The former Manchester United goalkeeper was part of the Danish team which stunned the world in 1992 when they won the European Championship for the first and only time after receiving a late call-up to the tournament when Yugoslavia were disqualified.
Schmeichel senior kept a clean sheet against England in a Group One stalemate but more crucially was able to deny Marco Van Basten from the spot in a 5-4 penalty shoot-out success over Holland in the last four before he shut out Germany in the final to help his country claim silverware.
“I am sure he would feel the same as I did – that it is yet another challenge,” the 57-year-old said on ITV’s Good Morning Britain when asked how Leicester goalkeeper Kasper would feel about penalties.
“You have to deal with that and it is part of the job you’ve chosen to do. You know how significant is it and how big it is but at the end of the day you can only do so much as a goalkeeper and he will be prepared for it.
“I think one thing he will think of is the last time Denmark was in the European Championship semi-finals, Denmark did win on penalties so he can bring that into it.”
England do have their own shoot-out king in Jordan Pickford, however, after the Everton keeper was able to produce heroics against Colombia at the World Cup three years ago.
He repeated the trick in the Nations League in 2019 when he helped the Three Lions finish third with a 6-5 win on penalties over Switzerland.
While Pickford has not been overly worked at this summer’s Euros, he has largely performed impressively when required and his run of five consecutive clean sheets at the tournament is a new record.
On the England goalkeeper, who regular dishes out orders to his defenders in the same vein as Schmeichel, the former Denmark star added: “You have to look at how the games have panned out for England and Jordan has had very little to do.
“He has had maybe a save in every game and if anything a couple of back passes to deal with and I think (shouting) is a way for him to keep connected and makes sure the team remembers he is behind them.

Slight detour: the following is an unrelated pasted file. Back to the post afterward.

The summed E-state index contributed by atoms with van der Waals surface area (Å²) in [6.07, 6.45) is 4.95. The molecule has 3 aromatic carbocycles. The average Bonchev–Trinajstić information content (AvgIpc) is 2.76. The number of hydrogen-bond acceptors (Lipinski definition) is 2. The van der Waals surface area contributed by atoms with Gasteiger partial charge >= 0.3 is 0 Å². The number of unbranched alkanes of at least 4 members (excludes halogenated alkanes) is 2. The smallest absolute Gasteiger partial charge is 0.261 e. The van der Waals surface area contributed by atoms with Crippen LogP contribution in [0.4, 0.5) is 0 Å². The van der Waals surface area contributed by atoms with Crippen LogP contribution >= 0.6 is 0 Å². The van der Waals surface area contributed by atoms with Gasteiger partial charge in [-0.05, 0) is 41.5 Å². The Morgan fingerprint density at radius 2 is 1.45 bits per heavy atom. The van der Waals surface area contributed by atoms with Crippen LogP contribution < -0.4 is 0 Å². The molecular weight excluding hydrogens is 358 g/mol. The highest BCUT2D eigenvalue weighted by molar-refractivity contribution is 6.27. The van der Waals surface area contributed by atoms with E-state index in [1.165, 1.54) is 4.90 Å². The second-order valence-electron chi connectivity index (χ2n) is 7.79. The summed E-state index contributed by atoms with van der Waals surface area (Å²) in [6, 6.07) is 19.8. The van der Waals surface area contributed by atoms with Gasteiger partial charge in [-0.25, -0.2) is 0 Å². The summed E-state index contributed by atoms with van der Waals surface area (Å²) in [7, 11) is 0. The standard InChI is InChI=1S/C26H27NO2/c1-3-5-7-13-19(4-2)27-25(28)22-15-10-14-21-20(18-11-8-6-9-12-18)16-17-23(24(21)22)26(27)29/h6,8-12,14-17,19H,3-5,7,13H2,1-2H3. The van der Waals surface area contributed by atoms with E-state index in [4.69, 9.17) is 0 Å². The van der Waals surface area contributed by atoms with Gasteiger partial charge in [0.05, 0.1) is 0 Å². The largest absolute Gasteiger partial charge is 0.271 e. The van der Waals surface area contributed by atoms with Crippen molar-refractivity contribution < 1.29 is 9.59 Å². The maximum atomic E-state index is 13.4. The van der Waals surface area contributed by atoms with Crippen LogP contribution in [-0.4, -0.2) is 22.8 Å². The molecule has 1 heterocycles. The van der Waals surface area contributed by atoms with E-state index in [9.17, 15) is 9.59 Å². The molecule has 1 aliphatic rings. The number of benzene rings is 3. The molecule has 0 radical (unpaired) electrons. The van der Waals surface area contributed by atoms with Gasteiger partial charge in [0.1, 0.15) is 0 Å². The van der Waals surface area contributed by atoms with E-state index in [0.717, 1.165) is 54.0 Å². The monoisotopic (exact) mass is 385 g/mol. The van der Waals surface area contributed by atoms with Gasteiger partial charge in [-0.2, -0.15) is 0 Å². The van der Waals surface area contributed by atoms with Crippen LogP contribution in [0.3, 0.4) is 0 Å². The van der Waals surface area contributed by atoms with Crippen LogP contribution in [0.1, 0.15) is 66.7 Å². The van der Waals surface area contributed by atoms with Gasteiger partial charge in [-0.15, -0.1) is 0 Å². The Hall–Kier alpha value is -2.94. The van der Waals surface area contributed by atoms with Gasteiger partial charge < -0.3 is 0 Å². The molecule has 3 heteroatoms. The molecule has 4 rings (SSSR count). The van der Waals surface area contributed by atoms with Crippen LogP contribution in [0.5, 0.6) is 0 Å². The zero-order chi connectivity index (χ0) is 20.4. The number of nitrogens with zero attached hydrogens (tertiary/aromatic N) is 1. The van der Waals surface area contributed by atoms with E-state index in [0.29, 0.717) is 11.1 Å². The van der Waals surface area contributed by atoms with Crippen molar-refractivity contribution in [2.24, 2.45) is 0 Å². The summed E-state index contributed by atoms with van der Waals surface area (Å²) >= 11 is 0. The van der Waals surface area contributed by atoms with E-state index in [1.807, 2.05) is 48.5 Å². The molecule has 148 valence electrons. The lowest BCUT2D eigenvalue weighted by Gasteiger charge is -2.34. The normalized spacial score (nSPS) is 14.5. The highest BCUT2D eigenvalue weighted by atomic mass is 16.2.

“Basically it is just to keep him in the game and feeling he is still there. The big thing when you play in dominant sides as a goalkeeper is how do you keep your concentration and how do you feel connected to the game so that could be it.”
While England will be favourites to progress at Wembley on Wednesday and reach a first ever European Championship final, Schmeichel warned Gareth Southgate’s side not to underestimate Denmark.
After losing their first two group games, including the opener against Finland when Christian Eriksen collapsed due to a cardiac arrest, Kasper Hjulmand has guided his team to victories against Russia, Wales and Czech Republic.
It means the Danes are back in the Euro semi-finals for the first time in 29 years but there will be no extra nerves in the Schmeichel household.
The ex-Manchester City and Aston Villa goalkeeper said: “I have learned not to look at the games with my son in it but look at it with Kasper in it and be confident enough that he is good enough to be there and therefore I don’t have to be extra nervous because he is in there.
“You have to realise you are playing a good team when you reach the semi-final. Any team you play will be a quality team, there is no doubt about that.
“We could have played Italy or Spain, they are equally as strong but I think what we have proven in our campaign is that we are a strong team as well.
“And we can be a danger to anyone. We have a chance against anyone and that type of confidence I am absolutely sure the team will take that into this game on Wednesday.”